I saw a few familiar faces in the aid station – Fumiaki was already there, so I sat next to him and we ruminated on how difficult the previous day had been, and how much better today was. I took the opportunity to take my socks off and give them an airing in the sun, while I worked my way through the contents of my drop bag – Haribos, more gels, ActiveRoot ginger electrolytes – and indulged myself with an all-body water spray to try and cool down further. It was clearly working, as twenty minutes later I was beginning to shiver as all that cold water wicked away all my body heat. I’d definitely learnt my lesson from yesterday and the importance of not just focusing on hydration, but also on preventing the core temperature from getting out of hand. I probably faffed around a bit getting ready again, as 40 minutes had elapsed before I set off, and I mused on the 10 minutes of wasted race time as I headed towards the Roman Steps that led up to Rhinog Fawr. Almost immediately the temperature increased again and it was not long before the pleasant coolness I had felt in the Support Point was replaced with first clammy humidity of the woods at the beginning of the climb, and then increasingly intense sunshine as the path led towards the narrow defile below Rhinog Fawr. Luckily there was a small stream so I was able to continue dousing my head as I made my way upwards. There is a shorter, but steeper, route to the summit to be had by turning right halfway up the gorge and following a wall, first up a steep scramble and then along a faint trod across broken ground west of the Llyn Du tarn, climbing towards the summit from the west. I couldn’t see anyone above me and guessed that everyone else was following the ‘official’ recommended GPX tracks. I stowed my poles again as the climb required quite a bit of handwork but was soon over the steepest part of the climb and the poles came out again as I headed towards the hump of the summit. It was only when I was within 50 or so meters of the summit that I saw another couple of runners above me who no doubt had taken the recommended route – I had no idea whether the ‘shortcut’ had actually saved me any time or not, but in any case when I checked my watch I saw that it had taken me 75 mins to make the climb from Cwm Buchan, around 10 mins longer than I had planned, so my pace had started to drop again.



Fern forests! A lot happier than the day before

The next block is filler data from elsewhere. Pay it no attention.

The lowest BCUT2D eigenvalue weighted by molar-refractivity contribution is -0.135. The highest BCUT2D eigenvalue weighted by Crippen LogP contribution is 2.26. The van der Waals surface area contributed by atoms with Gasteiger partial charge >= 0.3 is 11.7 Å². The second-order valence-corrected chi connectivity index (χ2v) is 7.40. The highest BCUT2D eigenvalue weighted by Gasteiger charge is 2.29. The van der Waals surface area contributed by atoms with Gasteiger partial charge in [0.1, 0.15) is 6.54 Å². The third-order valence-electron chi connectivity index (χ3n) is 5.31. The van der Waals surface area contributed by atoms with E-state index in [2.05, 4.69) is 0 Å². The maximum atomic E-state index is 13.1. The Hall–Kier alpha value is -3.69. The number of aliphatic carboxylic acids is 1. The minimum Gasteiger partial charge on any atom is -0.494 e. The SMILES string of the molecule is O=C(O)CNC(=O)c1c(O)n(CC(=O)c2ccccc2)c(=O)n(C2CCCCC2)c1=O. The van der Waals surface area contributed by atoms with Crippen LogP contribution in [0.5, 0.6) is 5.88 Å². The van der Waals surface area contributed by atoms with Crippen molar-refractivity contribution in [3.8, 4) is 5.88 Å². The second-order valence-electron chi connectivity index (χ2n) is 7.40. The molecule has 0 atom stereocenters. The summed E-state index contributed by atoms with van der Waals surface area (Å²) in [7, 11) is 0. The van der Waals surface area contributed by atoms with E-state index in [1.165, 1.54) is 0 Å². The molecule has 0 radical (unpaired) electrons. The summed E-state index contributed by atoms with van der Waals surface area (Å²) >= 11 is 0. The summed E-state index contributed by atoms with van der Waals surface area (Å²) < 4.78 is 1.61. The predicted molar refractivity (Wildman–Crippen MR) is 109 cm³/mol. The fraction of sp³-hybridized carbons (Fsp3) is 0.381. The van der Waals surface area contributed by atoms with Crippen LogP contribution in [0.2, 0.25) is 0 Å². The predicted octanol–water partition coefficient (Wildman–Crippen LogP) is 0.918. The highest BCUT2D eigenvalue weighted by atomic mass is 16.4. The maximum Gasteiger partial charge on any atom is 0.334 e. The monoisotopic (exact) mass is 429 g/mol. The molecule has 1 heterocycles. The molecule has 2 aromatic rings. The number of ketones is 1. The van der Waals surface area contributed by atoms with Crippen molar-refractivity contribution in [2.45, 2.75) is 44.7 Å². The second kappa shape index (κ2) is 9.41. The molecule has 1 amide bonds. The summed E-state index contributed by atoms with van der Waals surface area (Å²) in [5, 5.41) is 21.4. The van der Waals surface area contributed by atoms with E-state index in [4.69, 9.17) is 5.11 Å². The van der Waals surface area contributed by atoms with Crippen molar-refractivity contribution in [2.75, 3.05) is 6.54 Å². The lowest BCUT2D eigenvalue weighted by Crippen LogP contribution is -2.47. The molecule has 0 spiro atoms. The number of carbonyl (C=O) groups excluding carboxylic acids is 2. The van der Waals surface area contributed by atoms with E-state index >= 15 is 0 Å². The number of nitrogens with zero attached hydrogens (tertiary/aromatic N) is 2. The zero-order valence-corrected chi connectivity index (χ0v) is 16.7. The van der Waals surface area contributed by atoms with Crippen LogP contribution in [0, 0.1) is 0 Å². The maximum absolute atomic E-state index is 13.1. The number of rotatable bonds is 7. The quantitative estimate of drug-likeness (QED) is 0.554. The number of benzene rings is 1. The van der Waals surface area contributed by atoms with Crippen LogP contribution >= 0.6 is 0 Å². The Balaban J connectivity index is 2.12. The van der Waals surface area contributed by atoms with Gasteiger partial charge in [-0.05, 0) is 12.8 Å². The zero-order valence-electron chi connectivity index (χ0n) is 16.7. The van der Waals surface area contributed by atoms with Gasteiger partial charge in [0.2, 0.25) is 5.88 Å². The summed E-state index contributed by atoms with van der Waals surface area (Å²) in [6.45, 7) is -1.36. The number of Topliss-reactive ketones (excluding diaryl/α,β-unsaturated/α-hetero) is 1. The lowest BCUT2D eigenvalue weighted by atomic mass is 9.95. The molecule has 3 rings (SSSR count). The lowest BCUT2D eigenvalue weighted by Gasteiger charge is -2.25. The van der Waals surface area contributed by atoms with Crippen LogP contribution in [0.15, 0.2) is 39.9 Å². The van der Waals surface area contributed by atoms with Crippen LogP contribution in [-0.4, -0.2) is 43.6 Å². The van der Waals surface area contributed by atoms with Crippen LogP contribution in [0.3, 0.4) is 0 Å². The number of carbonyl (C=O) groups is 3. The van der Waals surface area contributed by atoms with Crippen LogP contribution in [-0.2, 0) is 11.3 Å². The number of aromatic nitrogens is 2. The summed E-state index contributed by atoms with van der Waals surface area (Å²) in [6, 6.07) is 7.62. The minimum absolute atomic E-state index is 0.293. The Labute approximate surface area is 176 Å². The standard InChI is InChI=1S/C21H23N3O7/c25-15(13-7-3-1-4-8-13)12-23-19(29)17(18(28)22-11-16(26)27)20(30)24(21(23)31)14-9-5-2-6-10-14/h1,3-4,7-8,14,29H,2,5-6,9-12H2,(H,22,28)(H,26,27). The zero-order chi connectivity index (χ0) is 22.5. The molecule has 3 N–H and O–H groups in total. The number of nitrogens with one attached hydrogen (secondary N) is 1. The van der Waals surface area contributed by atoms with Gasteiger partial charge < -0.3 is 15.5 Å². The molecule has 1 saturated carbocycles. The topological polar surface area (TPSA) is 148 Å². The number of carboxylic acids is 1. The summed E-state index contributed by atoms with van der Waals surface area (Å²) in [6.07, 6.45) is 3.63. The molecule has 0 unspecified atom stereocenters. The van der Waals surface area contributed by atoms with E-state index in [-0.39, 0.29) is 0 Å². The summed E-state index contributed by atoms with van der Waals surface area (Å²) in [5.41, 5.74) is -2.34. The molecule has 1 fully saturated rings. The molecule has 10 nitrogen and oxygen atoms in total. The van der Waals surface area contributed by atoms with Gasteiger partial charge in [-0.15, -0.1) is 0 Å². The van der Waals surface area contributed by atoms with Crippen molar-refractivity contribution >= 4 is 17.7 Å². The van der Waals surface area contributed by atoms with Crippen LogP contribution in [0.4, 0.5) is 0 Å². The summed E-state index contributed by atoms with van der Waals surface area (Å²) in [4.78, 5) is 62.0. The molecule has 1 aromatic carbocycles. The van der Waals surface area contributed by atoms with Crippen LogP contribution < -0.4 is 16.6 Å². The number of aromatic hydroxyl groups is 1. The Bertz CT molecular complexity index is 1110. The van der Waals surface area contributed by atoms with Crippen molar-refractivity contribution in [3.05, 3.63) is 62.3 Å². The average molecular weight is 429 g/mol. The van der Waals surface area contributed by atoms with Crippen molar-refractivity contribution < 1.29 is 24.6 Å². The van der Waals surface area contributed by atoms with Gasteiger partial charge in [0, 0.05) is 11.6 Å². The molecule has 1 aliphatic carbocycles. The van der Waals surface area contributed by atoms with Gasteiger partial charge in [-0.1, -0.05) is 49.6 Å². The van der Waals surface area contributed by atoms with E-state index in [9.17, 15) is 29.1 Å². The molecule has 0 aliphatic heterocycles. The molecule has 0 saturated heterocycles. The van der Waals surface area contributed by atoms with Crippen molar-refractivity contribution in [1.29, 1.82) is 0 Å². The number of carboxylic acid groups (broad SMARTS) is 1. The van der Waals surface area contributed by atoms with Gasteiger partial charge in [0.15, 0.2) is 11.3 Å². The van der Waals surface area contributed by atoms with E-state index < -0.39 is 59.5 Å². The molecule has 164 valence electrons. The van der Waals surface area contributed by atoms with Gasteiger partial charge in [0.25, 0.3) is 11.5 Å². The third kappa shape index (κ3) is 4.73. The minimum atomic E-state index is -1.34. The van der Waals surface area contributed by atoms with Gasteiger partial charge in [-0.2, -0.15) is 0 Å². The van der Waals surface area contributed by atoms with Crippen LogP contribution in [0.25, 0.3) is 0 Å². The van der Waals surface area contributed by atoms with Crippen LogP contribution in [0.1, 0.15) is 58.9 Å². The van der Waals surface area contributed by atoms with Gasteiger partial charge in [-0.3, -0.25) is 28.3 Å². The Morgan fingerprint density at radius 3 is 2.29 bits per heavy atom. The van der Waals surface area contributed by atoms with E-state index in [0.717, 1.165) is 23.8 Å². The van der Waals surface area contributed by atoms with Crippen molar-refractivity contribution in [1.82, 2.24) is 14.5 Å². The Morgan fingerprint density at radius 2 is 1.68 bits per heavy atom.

This year the recommended course for the descent of Rhinog Fawr has changed to a quite runnable route on the eastern flank, a huge improvement on the previous ‘direct’ southern route, a really gnarly, ankle- and knee-busting rocky scramble. A mild breeze was now providing some respite to the heat, and I was a lot quicker on this descent and the subsequent climb up to Rhinog Fawr and got there pretty much on schedule, finding myself behind Will Terry’s red dragon again as we started on the long, undulating ridge traverse towards first Y Llethr and then the long, steady climb up Diffwys and the final peak of the day. I think the faster pace I’d been going at earlier in the day had expended more energy than I thought, as while I was trying to stay on top of my carb intake with hourly gels, I felt oddly flat on the there-and-back section, and it was only after touching the beacon on Diffwys’s summit and starting the long descent towards Dolgellau that I felt the energy return to my legs. Although I was still finding uphills hard, my legs felt strong in themselves and had no difficulty breaking into a fast jog on the grassy slopes that led towards the forest tracks and was regularly passing other runners whose quads were suffering from the 7000m of downhill they had been subjected to. Shane had very kindly set up on impromptu extra watering station here with water and – yes – coke for all the runners coming off the Rhinogs and I greedily knocked back 500ml of coke. Not such a good idea it turned out, as I spent the next quarter hour loudly belching to get rid of the gassy bloating. Forest track turned to road, then came the Penmaenpool Bridge and a small crowd of cheering supporters to lift the spirits. I managed to keep up a solid jogging pace just behind Will and it was just after 8pm, still light and with diametrically opposite emotions from the end of Day 1 that I pulled into the campsite at Cummer Abbey and the end of Day 2.